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Reviewed by:
  • The Storied South: Voices of Writers and Artists by William Ferris
  • Alex T. Primm
The Storied South: Voices of Writers and Artists. By William Ferris. Chapel Hill: University of North Carolina Press, 2013. 288 pp. Hardbound, $35.00; E-book, $39.99.

If you need to head south to relax on a beach or into the mountains for summer breezes, William Ferris’s The Storied South would be a great book to bring with you. While the text mainly presents interviews with artists and academics, it should inspire any reader’s appreciation of the South’s diverse environments, [End Page 382] intellectual and otherwise. Most readers in this journal probably know that the author is a professor at the University of North Carolina at Chapel Hill and a former chair of the embattled National Endowment for the Humanities. It might be possible to consider The Storied South as a capstone of this historian’s career, with the whole package providing portraits of a vibrant Southern culture, thereby serving as more than a mere summation of Ferris’s life work.

For this beautifully produced volume, Ferris mainly wears his oral historian’s cap. His text and portrait photographs of two dozen Southerners are meant to show the importance of storytelling in the region. With generous introductory notes, each individual is presented with selections from interview transcripts recorded at some point during the last forty years. Complementary to this and, in my opinion best of all, are a CD and DVD in the back of the book that contain short clips from interviews, allowing many of these individuals to be seen and heard; I find this material not only handy but, in some ways, as solid as text printed on paper, even if, apparently, many presses regard such digital content as old technology. It is somewhat heartening that Ferris selected what he feels are gems of his oral history work to be shared both in written and aural forms. Having said that, though, using a DVD and a CD for the digital material makes this volume more of a coffee-table production than a textbook; placing this material on the Internet may have made these interviews more accessible for classroom and other interactive uses.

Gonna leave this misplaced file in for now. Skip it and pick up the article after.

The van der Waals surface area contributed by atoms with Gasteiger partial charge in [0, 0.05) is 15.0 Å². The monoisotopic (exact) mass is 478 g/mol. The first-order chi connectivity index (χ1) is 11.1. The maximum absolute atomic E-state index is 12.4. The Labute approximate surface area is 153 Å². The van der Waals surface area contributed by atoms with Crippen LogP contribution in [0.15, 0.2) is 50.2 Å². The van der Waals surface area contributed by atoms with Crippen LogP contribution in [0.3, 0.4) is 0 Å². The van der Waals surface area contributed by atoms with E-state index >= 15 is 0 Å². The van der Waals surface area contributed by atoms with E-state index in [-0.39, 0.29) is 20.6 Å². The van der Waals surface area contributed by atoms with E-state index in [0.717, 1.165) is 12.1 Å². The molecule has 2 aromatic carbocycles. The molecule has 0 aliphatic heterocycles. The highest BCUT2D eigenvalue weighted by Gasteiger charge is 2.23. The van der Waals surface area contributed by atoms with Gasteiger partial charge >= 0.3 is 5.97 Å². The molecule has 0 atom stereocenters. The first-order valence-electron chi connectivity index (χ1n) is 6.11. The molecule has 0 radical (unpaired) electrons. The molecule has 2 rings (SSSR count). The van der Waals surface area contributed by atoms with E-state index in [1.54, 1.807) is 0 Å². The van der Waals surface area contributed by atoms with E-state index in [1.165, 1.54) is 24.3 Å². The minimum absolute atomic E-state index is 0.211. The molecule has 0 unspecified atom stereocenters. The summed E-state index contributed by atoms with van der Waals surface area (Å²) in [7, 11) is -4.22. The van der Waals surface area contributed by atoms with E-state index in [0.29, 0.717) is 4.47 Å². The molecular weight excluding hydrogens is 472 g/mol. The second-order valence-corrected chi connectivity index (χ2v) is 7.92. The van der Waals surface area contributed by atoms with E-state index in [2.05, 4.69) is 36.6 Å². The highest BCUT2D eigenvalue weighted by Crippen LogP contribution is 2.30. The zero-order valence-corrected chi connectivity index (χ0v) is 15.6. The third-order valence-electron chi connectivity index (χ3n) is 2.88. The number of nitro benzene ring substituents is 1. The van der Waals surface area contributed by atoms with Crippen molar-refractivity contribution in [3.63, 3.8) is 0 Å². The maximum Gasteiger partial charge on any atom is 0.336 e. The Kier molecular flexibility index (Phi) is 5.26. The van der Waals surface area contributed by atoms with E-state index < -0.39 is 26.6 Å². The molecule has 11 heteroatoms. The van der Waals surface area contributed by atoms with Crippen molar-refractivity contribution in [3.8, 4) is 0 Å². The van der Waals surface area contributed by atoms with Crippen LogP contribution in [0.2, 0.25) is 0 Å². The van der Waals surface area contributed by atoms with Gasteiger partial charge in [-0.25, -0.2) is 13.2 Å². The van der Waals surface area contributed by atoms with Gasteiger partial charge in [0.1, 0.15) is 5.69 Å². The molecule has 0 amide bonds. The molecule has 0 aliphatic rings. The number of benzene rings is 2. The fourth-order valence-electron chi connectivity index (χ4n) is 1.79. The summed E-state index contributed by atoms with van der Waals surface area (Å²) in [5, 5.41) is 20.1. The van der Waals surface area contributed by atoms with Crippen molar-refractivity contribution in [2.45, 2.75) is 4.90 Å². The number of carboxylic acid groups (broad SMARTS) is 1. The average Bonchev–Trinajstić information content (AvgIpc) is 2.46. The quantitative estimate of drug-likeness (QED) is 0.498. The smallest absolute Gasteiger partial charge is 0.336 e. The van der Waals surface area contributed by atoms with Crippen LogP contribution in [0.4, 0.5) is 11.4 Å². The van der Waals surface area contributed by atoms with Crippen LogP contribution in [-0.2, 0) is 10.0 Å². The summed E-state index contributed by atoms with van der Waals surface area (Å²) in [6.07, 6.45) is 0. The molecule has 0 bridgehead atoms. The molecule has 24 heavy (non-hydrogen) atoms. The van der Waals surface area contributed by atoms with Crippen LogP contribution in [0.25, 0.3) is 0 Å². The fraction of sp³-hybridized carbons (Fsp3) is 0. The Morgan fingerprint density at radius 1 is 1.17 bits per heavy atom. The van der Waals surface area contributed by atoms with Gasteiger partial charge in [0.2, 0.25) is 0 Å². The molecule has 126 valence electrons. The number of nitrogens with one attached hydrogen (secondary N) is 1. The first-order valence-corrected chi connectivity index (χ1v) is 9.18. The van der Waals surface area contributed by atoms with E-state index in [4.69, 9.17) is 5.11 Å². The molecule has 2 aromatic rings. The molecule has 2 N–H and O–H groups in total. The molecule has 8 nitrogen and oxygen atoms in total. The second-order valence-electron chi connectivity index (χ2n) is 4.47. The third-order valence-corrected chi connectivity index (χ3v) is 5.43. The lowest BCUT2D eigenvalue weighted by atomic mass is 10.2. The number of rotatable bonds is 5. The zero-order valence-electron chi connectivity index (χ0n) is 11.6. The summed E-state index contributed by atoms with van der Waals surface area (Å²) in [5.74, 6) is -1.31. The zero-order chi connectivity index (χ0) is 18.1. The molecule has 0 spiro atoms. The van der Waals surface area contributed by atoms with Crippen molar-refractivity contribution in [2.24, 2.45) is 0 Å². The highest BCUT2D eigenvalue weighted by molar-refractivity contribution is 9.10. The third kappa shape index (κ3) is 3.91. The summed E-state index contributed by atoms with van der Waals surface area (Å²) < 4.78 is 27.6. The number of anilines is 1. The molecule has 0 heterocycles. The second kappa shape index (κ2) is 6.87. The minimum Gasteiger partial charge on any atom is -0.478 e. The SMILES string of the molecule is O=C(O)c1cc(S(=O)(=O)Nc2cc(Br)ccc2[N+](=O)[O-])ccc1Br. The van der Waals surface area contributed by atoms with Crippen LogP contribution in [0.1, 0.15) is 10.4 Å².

The Storied South is broken into sections—“Writers,” “Scholars,” “Musicians,” “Photographers,” and “Painters”—with up to nine persons in each. What makes Ferris’s selections poignant are the many personal asides that show the culture and nature of Southern life and Ferris’s work as a young researcher exploring the region of his birth. One of the longer sections on the DVD (seventeen minutes long) is with the musician Pete Seeger, who died as this review was written. Many accounts have come across the Internet recently about Seeger as a freethinker and activist, but none mentioned Seeger’s Southern roots; the singer’s father, Charles, said to be a founder of ethnomusicology, is also included here as one of the scholars profiled. Ferris provides us with Pete’s remembrance of one trip with his dad, in which they went to the Bascom Lunsford Mountain Dance and Folk Festival. After hearing the music played there, Pete fell in love with Southern mountain music and tried to learn it. Excerpts such as this one characterize most of the portraits in the book, which tend to be memoir-like, as Ferris has edited his voice from the transcripts. Overall, the individuals profiled in The Storied South are well known in their respective fields; they tend to offer retrospectives on their work, which, in a few cases, become tedious to read (the best interviews seem spontaneous). Unexpected moments and characters make the whole production more personal; the DVD, though, is a bit uneven, but a later clip with bluesman Bobby Rush enlivens the recording. [End Page 383]

After introducing the photographer Walker Evans, who worked with James Agee to produce the classic Let Us Now Praise Famous Men: The American Classic, in Words and Photographs, of Three Tenant Families in the Deep South in 1941 (New York: Houghton Mifflin, 1988), Ferris mentions that Evans documented a farm where Ray Lum produced mules for the livestock trade. Ferris wrote a model...